Recorded rolls play at a specific, marked speed, where for example, 70 signifies 7 feet of paper travel in one minute, at the start of the roll. On all pneumatic player pianos, the paper is pulled on to a take-up spool, and as more paper winds on, so the effective diameter of the spool increases, and with it the paper speed. Player piano engineers were well aware of this, as can be seen from many patents of the time, but since reproducing piano recordings were generally made with a similar take-up spool drive, the tempo of the recorded performance is faithfully reproduced, despite the gradually increasing paper speed.

The playing of many pianists and composers is preserved on reproducing piano roll. Gustav Mahler, Edvard Grieg, Claude Debussy, Scott Joplin, Sergei Rachmaninoff, Alexander Nikolayevich Scriabin and George Gershwin are amongst the composers who have had their performances recorded in this way.


  • Elaine Obenchain: The complete catalog of Ampico Reproducing Piano rolls. New York: American Piano Co., ca.. 1977. ISBN 0-9601172-1-0; (out of print).

  • Charles Davis Smith: Duo-Art piano music: a complete classified catalog of music recorded for the Duo-Art reproducing piano compiled and annotated by Charles Davis Smith. Monrovia, California, ca. 1987; (out of print).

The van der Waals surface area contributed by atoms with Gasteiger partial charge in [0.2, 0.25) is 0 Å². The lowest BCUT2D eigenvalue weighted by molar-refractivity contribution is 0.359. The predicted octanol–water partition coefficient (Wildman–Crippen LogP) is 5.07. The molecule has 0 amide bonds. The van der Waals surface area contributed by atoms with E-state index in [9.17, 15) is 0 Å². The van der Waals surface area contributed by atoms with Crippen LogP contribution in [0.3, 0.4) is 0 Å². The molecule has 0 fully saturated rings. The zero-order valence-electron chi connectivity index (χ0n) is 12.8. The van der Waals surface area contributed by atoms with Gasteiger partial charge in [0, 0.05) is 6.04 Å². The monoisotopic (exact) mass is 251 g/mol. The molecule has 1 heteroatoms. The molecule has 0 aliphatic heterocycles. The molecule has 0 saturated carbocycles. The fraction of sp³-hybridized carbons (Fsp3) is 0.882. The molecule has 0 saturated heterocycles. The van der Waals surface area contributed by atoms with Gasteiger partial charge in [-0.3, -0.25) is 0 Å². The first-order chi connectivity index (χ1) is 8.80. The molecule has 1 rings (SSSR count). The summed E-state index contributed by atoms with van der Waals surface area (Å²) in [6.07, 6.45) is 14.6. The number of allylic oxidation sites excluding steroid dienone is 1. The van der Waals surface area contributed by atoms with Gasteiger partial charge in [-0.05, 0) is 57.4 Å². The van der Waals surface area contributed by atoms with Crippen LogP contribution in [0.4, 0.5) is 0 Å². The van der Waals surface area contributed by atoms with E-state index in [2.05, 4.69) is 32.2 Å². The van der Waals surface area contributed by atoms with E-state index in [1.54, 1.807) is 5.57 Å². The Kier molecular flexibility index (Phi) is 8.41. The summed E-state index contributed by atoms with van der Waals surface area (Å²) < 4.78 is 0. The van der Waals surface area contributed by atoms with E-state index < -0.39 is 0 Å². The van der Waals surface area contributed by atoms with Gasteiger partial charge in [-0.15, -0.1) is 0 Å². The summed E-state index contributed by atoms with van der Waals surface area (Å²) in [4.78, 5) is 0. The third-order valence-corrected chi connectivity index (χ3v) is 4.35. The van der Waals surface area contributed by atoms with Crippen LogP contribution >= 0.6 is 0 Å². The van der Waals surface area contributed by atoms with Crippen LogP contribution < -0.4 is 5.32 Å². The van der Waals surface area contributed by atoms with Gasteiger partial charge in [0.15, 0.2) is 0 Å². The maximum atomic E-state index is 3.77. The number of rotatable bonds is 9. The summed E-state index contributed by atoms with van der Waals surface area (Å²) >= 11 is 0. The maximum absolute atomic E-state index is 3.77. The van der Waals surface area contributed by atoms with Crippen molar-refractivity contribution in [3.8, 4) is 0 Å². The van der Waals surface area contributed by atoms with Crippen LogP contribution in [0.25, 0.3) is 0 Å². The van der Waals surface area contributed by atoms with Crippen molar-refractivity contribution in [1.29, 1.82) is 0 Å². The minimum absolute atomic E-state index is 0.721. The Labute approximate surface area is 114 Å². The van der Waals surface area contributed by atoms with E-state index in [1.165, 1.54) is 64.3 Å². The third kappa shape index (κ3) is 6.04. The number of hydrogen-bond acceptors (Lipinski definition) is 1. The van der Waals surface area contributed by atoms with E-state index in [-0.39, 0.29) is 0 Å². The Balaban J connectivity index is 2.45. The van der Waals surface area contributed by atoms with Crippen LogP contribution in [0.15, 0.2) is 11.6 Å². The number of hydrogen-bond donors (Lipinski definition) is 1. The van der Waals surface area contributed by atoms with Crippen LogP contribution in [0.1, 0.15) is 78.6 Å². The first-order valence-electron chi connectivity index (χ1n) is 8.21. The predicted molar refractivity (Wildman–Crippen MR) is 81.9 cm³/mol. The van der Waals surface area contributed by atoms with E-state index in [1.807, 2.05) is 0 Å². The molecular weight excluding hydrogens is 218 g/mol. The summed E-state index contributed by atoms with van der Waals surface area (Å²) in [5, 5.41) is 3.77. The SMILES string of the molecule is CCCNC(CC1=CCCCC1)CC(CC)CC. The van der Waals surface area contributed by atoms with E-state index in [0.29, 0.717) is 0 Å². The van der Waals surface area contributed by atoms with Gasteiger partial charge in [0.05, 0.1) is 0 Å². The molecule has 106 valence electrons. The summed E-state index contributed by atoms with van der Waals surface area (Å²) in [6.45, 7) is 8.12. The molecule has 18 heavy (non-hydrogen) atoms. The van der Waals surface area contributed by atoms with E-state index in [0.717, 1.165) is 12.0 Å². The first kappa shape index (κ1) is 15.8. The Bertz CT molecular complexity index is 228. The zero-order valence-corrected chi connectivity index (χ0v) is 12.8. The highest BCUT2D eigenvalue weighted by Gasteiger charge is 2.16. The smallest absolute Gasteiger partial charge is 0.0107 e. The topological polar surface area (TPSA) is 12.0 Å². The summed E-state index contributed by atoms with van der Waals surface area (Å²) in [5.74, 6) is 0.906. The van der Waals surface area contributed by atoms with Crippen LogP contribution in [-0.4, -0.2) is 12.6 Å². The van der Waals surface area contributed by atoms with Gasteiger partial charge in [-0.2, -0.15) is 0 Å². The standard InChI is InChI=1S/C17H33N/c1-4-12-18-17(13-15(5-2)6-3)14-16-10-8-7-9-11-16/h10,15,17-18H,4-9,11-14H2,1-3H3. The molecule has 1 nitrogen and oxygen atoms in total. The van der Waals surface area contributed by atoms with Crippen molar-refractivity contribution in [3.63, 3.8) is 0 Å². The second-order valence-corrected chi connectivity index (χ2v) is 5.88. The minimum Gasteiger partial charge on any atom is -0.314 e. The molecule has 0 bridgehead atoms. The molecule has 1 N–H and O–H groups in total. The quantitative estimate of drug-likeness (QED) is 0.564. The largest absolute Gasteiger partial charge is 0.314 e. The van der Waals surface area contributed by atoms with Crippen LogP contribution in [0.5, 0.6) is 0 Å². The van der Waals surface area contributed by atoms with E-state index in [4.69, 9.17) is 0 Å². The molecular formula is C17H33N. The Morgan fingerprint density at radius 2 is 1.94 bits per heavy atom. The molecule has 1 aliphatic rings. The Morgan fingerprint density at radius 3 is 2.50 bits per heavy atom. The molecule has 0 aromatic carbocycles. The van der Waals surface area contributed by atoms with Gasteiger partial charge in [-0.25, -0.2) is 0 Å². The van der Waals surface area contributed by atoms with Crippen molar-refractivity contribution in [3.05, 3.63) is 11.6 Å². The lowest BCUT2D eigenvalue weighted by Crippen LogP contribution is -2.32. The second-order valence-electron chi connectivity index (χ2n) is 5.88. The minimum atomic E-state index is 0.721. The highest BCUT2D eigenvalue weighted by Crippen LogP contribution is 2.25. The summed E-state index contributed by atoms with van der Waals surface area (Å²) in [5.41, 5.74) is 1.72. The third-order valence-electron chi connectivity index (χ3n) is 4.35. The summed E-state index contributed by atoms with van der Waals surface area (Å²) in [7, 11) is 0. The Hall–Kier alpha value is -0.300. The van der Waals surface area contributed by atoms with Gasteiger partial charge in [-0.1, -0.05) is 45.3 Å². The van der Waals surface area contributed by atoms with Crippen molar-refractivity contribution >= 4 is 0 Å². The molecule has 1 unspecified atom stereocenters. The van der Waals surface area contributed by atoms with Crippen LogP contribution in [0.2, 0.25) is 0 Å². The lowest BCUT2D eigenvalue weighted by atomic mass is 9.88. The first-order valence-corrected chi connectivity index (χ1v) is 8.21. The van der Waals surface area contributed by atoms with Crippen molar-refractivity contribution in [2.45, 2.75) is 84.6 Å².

• Charles David Smith and Richard James Howe: The Welte-Mignon, its music and musicians; complete catalogue of Welte-Mignon reproducing piano recordings 1905–1932, historical overview of companies and individuals, biographical essays on the recording artists and composers. Vestal, NY: Vestal Press, 1994. ISBN 1-879511-17-7; (out of print).

  • Gerhard Dangel und Hans-W. Schmitz: Welte-Mignon-Reproduktionen / Welte-Mignon Reproductions. Gesamtkatalog der Aufnahmen für das Welte-Mignon Reproduktions-Piano 1905-1932 / Complete Library Of Recordings For The Welte-Mignon Reproducing Piano 1905-1932. Stuttgart 2006. ISBN 3-00-017110-X

  • Barbara Bryner: The piano roll: a valuable recording medium of the twentieth century. Dept. of Music, University of Utah, 2002.


  2. Mark Sommer in: Buffalo News, Aug. 15, 2009: The day the music died. QRS has ended production of player-piano roll
  3. US-Patent 287.599, Emil Welte, New York, 30. October 1883 [1]